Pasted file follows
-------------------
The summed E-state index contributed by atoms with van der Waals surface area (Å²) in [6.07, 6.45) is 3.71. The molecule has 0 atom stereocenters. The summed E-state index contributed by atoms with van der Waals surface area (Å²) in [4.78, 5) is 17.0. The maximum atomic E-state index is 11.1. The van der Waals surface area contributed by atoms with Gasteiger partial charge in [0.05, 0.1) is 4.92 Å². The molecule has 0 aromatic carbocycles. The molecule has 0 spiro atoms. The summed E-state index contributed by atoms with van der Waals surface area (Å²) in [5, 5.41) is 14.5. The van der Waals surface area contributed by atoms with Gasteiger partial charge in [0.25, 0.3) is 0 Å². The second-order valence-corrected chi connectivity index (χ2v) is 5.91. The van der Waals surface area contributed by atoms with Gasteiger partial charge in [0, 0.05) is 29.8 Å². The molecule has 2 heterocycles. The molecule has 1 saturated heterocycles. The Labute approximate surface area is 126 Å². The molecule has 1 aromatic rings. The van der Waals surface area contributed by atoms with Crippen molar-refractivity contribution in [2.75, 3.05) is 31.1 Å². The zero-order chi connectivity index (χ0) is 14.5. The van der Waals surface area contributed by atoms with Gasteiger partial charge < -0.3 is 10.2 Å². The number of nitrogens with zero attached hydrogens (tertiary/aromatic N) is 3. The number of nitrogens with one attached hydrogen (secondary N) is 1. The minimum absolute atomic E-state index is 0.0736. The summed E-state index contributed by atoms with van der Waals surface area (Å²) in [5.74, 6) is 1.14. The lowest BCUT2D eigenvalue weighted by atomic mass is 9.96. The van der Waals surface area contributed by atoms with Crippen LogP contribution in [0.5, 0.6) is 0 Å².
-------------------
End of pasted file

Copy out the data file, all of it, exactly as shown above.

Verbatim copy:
The summed E-state index contributed by atoms with van der Waals surface area (Å²) in [6.07, 6.45) is 3.71. The molecule has 0 atom stereocenters. The summed E-state index contributed by atoms with van der Waals surface area (Å²) in [4.78, 5) is 17.0. The maximum atomic E-state index is 11.1. The van der Waals surface area contributed by atoms with Gasteiger partial charge in [0.05, 0.1) is 4.92 Å². The molecule has 0 aromatic carbocycles. The molecule has 0 spiro atoms. The summed E-state index contributed by atoms with van der Waals surface area (Å²) in [5, 5.41) is 14.5. The van der Waals surface area contributed by atoms with Gasteiger partial charge in [0.25, 0.3) is 0 Å². The second-order valence-corrected chi connectivity index (χ2v) is 5.91. The van der Waals surface area contributed by atoms with Gasteiger partial charge in [0, 0.05) is 29.8 Å². The molecule has 2 heterocycles. The molecule has 1 saturated heterocycles. The Labute approximate surface area is 126 Å². The molecule has 1 aromatic rings. The van der Waals surface area contributed by atoms with Crippen molar-refractivity contribution in [2.75, 3.05) is 31.1 Å². The zero-order chi connectivity index (χ0) is 14.5. The van der Waals surface area contributed by atoms with Gasteiger partial charge < -0.3 is 10.2 Å². The number of nitrogens with zero attached hydrogens (tertiary/aromatic N) is 3. The number of nitrogens with one attached hydrogen (secondary N) is 1. The minimum absolute atomic E-state index is 0.0736. The summed E-state index contributed by atoms with van der Waals surface area (Å²) in [5.74, 6) is 1.14. The lowest BCUT2D eigenvalue weighted by atomic mass is 9.96. The van der Waals surface area contributed by atoms with Crippen LogP contribution in [0.5, 0.6) is 0 Å².